Claude Monet and the Painting of the Water Lilies
The serene beauty of Monet’s water lily paintings belies the turmoil out of which they were created. King’s sympathetic and insightful account focuses on the period when Monet stopped painting, grief-stricken by the death of his wife and facing the onset of blindness. As the guns roared on the Western Front, his friend Georges Clemenceau, the French premier, encouraged him to take up his brushes again. This book tells the compelling story behind Monet’s most iconic works of art.
Impressionism in Scotland
At the end of the 19th century, the prosperous manufacturers of Glasgow and Edinburgh were among the earliest collectors of Impressionist paintings. This catalogue of an exhibition at the National Gallery of Scotland, featuring more than 150 colour plates, brings together paintings that were once, or are still, in Scottish collections. Major works by Manet, Degas, Renoir, Pissaro, Sisley and Cezanne are juxtaposed with those of Scottish artists such as Guthrie, Lavery and Orchardson who were influenced by them.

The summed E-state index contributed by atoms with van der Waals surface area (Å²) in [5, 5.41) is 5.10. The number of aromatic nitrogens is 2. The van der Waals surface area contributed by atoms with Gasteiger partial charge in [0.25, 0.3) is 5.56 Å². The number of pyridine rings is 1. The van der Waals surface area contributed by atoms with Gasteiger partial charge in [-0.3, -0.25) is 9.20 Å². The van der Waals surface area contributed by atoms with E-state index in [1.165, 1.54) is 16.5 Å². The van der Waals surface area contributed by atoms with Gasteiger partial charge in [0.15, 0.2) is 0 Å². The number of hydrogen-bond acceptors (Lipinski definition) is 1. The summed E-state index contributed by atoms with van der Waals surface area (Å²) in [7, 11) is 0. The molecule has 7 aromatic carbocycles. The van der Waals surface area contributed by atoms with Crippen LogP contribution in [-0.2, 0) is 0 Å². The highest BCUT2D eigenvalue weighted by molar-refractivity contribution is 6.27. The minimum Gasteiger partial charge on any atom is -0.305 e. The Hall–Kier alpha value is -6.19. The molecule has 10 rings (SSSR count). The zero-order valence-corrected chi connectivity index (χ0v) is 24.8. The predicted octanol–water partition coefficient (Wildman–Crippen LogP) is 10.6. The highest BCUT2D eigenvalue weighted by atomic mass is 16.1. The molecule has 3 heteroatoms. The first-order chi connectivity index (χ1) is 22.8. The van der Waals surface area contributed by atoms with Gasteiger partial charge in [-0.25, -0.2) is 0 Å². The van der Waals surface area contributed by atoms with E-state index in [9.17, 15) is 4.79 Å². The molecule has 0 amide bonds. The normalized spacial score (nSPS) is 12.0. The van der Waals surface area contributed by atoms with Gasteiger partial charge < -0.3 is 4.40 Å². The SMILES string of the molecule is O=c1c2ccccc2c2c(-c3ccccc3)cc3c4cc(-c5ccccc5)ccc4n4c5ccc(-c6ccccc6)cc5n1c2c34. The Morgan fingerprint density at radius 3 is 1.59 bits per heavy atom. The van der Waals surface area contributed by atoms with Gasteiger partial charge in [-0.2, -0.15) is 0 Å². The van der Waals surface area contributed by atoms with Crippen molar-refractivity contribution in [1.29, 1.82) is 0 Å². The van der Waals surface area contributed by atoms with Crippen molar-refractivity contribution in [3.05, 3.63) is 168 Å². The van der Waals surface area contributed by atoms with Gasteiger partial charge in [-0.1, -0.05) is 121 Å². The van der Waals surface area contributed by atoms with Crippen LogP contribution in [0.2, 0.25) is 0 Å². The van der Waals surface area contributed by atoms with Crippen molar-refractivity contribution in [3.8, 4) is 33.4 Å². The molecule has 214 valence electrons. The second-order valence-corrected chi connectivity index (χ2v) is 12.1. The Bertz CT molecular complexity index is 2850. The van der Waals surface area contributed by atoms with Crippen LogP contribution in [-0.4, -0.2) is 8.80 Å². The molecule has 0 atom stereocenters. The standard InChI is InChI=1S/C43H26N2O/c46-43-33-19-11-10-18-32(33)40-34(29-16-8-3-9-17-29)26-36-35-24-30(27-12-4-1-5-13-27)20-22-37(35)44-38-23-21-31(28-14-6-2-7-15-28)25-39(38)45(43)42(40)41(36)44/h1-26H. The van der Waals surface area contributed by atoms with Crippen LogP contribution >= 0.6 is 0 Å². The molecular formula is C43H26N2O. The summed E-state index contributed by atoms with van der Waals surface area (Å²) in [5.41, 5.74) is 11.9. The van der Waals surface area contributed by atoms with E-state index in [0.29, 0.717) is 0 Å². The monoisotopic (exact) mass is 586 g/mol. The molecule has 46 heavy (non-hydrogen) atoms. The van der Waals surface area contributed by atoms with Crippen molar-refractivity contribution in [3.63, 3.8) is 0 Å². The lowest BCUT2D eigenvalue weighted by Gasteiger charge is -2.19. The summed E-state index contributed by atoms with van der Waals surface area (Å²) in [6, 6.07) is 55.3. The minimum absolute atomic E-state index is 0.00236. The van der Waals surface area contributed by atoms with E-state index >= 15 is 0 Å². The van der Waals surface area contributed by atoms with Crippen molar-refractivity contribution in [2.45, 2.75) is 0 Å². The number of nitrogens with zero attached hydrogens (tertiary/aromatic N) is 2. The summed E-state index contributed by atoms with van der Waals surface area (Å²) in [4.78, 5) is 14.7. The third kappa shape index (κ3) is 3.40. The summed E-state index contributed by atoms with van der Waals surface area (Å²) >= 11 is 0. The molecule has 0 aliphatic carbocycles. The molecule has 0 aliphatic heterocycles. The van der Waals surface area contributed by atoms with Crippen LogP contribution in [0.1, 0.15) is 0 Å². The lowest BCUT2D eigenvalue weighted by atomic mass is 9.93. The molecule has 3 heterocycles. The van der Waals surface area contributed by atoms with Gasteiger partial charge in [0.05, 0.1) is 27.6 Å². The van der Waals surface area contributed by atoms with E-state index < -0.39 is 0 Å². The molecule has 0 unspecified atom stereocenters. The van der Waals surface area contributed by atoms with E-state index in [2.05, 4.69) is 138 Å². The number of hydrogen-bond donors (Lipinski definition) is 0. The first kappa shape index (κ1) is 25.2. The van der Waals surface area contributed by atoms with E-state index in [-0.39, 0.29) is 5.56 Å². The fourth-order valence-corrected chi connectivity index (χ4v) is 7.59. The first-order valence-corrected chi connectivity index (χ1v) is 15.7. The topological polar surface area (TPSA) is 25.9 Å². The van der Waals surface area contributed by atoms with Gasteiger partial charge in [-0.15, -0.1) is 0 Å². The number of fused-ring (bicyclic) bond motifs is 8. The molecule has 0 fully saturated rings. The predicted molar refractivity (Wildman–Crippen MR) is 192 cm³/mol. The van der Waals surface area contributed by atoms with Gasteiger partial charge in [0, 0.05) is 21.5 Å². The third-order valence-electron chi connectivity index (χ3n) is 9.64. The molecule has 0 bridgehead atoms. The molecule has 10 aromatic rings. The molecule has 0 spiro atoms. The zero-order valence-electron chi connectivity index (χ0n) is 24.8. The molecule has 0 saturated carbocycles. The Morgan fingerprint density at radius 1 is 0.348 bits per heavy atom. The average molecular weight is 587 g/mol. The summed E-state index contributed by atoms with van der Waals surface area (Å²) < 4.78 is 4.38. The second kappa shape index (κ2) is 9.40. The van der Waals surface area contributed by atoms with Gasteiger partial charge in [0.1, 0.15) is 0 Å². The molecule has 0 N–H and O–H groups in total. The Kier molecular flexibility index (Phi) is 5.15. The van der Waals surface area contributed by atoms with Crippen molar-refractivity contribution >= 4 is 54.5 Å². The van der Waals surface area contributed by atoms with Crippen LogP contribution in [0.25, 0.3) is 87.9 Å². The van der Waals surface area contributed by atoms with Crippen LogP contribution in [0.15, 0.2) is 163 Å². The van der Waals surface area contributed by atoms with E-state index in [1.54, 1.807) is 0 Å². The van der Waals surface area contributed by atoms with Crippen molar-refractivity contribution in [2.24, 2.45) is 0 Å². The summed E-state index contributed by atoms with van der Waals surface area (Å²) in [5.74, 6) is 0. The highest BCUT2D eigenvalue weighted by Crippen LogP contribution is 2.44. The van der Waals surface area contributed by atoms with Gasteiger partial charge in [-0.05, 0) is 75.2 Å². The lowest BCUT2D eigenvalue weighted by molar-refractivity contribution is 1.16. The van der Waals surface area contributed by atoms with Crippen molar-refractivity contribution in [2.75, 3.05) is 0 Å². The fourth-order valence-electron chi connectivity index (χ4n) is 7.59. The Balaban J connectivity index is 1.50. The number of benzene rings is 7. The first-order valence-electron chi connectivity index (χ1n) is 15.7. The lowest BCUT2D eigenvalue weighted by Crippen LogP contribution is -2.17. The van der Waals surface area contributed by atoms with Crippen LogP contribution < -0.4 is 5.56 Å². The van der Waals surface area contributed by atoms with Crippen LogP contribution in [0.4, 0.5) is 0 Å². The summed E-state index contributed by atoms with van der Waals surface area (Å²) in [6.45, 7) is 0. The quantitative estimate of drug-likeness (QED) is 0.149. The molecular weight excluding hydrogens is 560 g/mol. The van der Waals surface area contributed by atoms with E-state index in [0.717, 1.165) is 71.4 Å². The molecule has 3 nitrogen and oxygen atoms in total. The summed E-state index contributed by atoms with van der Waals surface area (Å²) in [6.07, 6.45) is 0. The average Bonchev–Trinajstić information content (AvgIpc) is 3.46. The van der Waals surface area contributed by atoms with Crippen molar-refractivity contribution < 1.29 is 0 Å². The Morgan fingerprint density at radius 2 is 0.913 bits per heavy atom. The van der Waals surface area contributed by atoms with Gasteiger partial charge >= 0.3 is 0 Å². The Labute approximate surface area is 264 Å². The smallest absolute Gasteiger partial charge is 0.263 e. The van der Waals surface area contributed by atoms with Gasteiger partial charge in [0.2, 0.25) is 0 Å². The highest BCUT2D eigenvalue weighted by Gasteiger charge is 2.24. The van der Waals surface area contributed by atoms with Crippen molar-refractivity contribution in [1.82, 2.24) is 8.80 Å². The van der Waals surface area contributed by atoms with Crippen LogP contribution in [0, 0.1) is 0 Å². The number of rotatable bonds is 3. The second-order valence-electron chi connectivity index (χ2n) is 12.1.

Fashion in Impressionist Paris
The Paris of the Impressionists was the fashion capital of the world. How was this reflected in their work? Featuring paintings by Degas, Manet, Monet and Morisot, this captivating book follows in the footsteps of stylish Parisians – at home, in cafés, in the park and on holiday; and it uses vintage photographs and prints to explore the worlds of dressmaking, millinery and the department store, while providing fresh insight into some of the most popular paintings of the 19th century.
Masterpieces of Art
Pierre-Auguste Renoir (1841–1919) is accompanied by a wonderful selection of his paintings, including striking portraits of himself and Claude Monet in 1865 and many famous depictions of Paris and Parisians, including La Loge (1874), Madame Charpentier and her Children (1878) and The Umbrellas (c.1881–86).